Most Common Financial Scams (continued)
Credit Card Debt Termination Scam
Here, people are asked to send in money to find out how they can legally get out of paying their credit card debt. In return, they get a pamphlet claiming people aren't legally required to pay their debts. This scam is similar to the one promoted by people who want you to believe that the IRS doesn't have the right to collect taxes and advise you to stop paying your income taxes. They will tell you that there is a legal loophole in federal law or the constitution wherein you can fill out a few documents and legally erase all of your debts without filing bankruptcy. For a fee, they will send you the forms to fill out to magically erase all of your debt, but this is just another scam to separate you from your money.
Although most coupon websites are completely legitimate, there are some out there that will offer you dollars-off coupon, but request you provide your personal information to get the coupon. However, after submitting your personal information, you will be told that you must make a minimum purchase, friend their company on Facebook, or take some other action to receive the coupon. Another variant of this scam are bogus websites offering you coupons for deeply discounted products and services you want for a price; however, research has shown that these coupons are worthless and not validly issued by the manufacturer. A list of fake coupon websites is available at couponinformationcenter.com. Always check this website for fake coupon websites before visiting a new site.
Tax Relief Scam
Tax relief companies claim they can settle your tax debt with the IRS and state taxing authorities for a fraction of the amount you owe; however, most require you to pay a big up-front fee and don't tell you that few people will qualify to participate in the IRS programs for offers in compromise. Several companies have been shut down recently by the FTC for providing little or no help to their clients. Even if a company is legitimate, there is no reason to pay them to settle your tax debt when you can contact the IRS and state authorities yourself and work out a repayment plan. If you really need help doing this, hire a CPA or local attorney to help you.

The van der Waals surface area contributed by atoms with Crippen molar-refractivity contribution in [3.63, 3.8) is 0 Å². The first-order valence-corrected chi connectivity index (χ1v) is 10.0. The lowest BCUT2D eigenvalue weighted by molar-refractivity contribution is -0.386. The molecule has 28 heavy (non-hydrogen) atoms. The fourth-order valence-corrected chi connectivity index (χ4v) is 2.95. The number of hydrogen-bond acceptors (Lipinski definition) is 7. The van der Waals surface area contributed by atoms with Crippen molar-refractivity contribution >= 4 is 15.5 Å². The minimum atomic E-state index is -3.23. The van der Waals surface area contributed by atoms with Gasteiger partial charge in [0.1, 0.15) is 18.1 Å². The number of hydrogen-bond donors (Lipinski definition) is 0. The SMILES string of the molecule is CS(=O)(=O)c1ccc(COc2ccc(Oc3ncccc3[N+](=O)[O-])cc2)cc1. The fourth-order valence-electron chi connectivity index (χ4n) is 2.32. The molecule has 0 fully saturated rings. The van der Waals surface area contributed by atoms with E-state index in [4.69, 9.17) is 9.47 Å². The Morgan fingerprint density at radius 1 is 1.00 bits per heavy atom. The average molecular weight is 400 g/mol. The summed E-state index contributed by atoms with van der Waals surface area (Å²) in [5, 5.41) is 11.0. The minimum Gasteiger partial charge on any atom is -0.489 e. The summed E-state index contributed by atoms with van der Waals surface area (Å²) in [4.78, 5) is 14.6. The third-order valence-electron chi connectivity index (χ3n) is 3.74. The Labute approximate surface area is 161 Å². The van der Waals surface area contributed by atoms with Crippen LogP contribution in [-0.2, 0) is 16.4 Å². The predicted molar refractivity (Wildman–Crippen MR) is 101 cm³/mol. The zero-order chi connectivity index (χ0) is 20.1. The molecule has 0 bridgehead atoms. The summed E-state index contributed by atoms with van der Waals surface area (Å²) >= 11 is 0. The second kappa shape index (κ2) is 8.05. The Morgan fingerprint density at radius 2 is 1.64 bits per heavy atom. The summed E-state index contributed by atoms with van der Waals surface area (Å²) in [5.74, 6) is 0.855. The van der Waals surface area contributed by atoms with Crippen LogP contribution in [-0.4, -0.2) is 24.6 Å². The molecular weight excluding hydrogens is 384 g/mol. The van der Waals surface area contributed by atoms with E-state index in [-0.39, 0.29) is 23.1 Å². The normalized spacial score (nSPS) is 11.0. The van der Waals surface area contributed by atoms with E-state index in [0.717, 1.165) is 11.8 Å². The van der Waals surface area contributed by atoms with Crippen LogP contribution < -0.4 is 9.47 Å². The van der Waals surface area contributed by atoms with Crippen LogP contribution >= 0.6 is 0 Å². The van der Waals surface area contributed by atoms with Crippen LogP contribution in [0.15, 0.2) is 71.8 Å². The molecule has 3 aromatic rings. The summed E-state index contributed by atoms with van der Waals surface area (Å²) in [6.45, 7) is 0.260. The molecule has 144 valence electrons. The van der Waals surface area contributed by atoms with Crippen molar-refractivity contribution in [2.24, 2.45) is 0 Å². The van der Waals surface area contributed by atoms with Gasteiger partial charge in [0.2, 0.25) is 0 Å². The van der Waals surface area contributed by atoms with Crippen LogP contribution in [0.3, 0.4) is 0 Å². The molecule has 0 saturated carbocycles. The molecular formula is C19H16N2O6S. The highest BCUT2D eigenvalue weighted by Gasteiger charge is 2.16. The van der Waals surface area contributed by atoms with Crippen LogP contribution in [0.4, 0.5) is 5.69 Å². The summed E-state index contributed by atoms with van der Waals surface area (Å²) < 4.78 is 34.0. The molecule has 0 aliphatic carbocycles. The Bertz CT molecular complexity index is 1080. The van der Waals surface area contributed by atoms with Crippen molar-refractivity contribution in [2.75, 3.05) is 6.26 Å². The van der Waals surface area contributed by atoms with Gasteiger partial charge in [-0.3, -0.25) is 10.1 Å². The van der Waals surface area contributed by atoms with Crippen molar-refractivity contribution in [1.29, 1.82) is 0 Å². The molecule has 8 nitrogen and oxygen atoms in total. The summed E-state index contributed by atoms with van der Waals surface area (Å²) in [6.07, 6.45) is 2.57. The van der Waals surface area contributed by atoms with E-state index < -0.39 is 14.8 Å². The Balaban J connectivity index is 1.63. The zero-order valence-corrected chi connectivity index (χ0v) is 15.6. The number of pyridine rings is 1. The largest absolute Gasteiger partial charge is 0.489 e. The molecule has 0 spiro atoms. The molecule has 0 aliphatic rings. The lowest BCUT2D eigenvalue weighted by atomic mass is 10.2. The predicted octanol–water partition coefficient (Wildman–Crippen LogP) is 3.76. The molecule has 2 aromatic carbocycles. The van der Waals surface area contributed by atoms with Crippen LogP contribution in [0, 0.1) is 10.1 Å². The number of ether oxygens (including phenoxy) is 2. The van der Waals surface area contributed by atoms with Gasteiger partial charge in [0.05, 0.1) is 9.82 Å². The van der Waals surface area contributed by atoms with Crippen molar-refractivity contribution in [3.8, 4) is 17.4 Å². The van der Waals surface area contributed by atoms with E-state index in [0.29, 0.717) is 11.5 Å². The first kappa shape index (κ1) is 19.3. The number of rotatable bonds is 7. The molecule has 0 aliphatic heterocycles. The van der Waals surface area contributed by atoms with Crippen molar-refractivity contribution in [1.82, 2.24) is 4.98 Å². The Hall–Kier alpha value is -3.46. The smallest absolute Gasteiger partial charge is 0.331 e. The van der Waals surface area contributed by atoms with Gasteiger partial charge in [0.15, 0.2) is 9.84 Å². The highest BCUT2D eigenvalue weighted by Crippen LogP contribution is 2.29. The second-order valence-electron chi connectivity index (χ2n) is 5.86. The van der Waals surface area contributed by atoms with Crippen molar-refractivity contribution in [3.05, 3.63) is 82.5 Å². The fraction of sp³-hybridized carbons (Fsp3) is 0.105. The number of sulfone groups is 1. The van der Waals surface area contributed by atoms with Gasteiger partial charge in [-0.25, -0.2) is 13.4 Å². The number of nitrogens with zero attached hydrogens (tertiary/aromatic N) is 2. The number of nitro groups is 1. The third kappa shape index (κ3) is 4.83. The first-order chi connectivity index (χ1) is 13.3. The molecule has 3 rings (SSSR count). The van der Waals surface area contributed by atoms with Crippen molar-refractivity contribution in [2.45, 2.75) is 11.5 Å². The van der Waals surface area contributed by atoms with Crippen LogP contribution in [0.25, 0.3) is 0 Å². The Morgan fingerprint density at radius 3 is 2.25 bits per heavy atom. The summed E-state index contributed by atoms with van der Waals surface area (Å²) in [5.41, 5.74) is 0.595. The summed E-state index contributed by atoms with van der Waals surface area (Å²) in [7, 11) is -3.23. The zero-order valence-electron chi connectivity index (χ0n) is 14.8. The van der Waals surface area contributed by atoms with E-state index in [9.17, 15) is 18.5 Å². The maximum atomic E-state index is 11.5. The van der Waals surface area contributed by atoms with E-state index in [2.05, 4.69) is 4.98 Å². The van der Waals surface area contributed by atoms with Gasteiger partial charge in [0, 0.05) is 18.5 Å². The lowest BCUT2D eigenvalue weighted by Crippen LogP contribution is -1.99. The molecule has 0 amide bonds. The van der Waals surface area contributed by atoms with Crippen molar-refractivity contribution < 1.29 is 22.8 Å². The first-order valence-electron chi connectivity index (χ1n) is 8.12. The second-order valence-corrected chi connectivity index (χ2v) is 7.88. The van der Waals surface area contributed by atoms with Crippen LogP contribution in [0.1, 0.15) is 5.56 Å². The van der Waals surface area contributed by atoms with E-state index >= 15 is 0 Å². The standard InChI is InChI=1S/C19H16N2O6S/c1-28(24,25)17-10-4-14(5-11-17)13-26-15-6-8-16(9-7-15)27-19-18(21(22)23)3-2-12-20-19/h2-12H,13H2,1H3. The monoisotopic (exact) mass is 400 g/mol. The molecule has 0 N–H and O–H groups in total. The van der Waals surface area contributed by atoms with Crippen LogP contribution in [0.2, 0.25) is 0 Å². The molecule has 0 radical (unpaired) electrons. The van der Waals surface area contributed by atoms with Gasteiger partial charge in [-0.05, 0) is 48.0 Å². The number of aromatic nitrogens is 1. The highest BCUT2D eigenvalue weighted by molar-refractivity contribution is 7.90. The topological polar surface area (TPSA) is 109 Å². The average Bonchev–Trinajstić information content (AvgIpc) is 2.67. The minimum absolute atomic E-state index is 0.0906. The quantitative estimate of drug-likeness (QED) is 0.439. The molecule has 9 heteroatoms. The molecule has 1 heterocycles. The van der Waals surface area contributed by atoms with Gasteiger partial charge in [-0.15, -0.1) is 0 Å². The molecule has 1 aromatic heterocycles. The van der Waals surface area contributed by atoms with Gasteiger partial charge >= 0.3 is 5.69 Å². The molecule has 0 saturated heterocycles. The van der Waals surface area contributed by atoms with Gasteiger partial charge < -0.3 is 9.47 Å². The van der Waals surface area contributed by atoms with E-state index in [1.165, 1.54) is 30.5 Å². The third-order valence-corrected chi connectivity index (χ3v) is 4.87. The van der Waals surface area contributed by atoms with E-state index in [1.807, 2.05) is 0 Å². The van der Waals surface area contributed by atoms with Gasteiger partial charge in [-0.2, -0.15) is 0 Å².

VIN Cloning Scam
Watch out if you plan to buy a used car, particularly in a private sale. Thieves are now stealing cars and then roaming parking lots looking for a car that is the same make and model of the car they stole. They copy the VIN number from that car and make counterfeit dashboard plates, Mylar stickers and registration documents for the stolen vehicle so that they can sell it. Don't buy cars that are being sold for way less than their Blue Book value and when the seller demands cash. If you do buy a stolen car, it is only a matter of time before you are caught since no two cars can have the same VIN number. Either the DMV or a car insurance company is going to discover that your car is stolen and it will be repossessed by the police. If you do want to buy a used car from an individual, get the VIN number and check it at vehiclehistory.gov for free. The VIN number on the dash, under the hood near the radiator, side door, glove box and trunk should all match.
A skimmer is a device thieves install in gas pumps that record your credit card or debit card information when you swipe your card to buy gas. Thieves install the skimmers in gas pumps because almost all gas pumps use a universal key that can be purchased online. While their accomplices shield the view of the gas station clerk, thieves install the skimmer. They are stealing tens of millions of dollars each year. Some gas station owners are fighting back by installing more cameras and locks on their gas pumps. You can lower your chances of becoming a victim if you do the following when buying gas: (1) pay in cash inside the store; (2) use a gas pump near the front of the store in clear view of the clerk since thieves are less likely to install skimmers at these pumps; (3) avoid the gas pumps that are farthest from the clerk or more hidden from view; (4) only use gas pumps that have a padlock on the outside of them; and (5) keep track of your gas purchases so you will know if a charge isn't yours. Thieves also can install skimmers on ATM machines, so never use an ATM that isn't associated with a bank or located in a well-traveled area.